Excess capacity keeps rates depressed on flat volumes

This week’s DHL Supply Chain Pricing Power Index: 25 (Shippers)

Last week’s DHL Supply Chain Pricing Power Index: 25 (Shippers)

Three-month DHL Supply Chain Pricing Power Index Outlook: 45 (Shippers)

The DHL Supply Chain Pricing Power Index uses the analytics and data contained in FreightWaves SONAR to analyze the market and estimate the negotiating power for rates between shippers and carriers.

Not much meaningful movement in any of the components this week. National tender volumes, rejections and rates all moved less than 1% weak-over-week. Capacity remains loose and rates are depressed on almost identical truckload volumes as 2019.

The Pricing Power Index is based on the following indicators:

Load volumes: Momentum and trend neutral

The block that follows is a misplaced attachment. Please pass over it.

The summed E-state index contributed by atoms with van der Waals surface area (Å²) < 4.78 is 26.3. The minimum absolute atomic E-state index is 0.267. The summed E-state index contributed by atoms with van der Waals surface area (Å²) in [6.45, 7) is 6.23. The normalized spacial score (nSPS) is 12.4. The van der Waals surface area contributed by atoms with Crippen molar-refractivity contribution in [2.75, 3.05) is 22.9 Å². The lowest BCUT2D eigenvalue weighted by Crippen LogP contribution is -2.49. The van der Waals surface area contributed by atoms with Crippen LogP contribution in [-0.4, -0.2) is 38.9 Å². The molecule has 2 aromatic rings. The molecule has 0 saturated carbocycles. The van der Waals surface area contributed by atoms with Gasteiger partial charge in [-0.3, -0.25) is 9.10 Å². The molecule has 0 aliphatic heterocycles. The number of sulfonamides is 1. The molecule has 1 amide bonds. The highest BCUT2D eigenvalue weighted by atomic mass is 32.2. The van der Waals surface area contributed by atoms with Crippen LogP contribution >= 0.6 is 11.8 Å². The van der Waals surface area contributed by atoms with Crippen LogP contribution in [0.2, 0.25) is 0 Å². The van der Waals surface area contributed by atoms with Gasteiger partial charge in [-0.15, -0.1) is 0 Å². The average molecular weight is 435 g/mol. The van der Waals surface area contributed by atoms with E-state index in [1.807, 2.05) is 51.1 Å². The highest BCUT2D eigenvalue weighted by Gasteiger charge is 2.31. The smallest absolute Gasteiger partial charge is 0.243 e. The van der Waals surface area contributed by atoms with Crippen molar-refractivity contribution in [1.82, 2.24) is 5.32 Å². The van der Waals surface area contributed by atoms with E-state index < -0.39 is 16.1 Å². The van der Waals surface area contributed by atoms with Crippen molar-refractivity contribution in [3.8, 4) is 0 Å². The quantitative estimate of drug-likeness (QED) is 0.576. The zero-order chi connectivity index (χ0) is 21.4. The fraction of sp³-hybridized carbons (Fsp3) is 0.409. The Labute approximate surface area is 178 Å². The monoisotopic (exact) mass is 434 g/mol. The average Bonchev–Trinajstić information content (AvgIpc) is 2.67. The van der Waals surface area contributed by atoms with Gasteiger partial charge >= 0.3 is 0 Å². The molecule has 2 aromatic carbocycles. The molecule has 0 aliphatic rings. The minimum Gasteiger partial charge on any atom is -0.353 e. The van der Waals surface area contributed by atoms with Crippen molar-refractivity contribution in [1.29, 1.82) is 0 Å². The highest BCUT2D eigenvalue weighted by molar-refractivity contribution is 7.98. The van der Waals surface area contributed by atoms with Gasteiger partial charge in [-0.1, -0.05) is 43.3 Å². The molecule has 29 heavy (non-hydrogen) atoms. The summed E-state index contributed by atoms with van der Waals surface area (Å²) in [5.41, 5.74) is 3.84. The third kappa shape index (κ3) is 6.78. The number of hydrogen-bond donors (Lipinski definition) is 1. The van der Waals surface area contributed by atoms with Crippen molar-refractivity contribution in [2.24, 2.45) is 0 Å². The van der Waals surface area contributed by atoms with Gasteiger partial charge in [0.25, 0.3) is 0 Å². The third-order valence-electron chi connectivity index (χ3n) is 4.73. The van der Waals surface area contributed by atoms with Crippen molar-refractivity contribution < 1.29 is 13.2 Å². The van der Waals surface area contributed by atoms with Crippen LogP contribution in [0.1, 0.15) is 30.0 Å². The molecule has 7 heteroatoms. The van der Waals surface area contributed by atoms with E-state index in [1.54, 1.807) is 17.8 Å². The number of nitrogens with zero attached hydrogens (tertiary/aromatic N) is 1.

Much like the S&P 500, the Outbound Tender Volume Index (OTVI.USA) has not increased or decreased more than 1% in any week besides the MLK holiday week.

The index currently sits at 9,601.86, which is slightly above its yearly comparable by less than 1%. National volumes have risen 11 bps since our reporting last week. At this point in the year, it is important to dissect our Outbound Tender Volume Index into its two largest components: van and reefer volumes.

Van volumes in 2020 are almost identical to 2019 at this point (up 0.8%), but they had been slightly up in the low-single-digit range for the past month. A different story is visible when analyzing reefer volumes. Reefer volumes had been up in double digits on a yearly basis for all of January but decreased significantly from the end of January through last week. Cold weather developments across the Midwest and Western states have caused reefer volumes to pick up modestly (5%) since last week’s publication.

SONAR: VOTVI.USA; ROTVI.USA (White — Van; Green — Reefer) 

Tender rejections: Absolute levels and momentum positive for shippers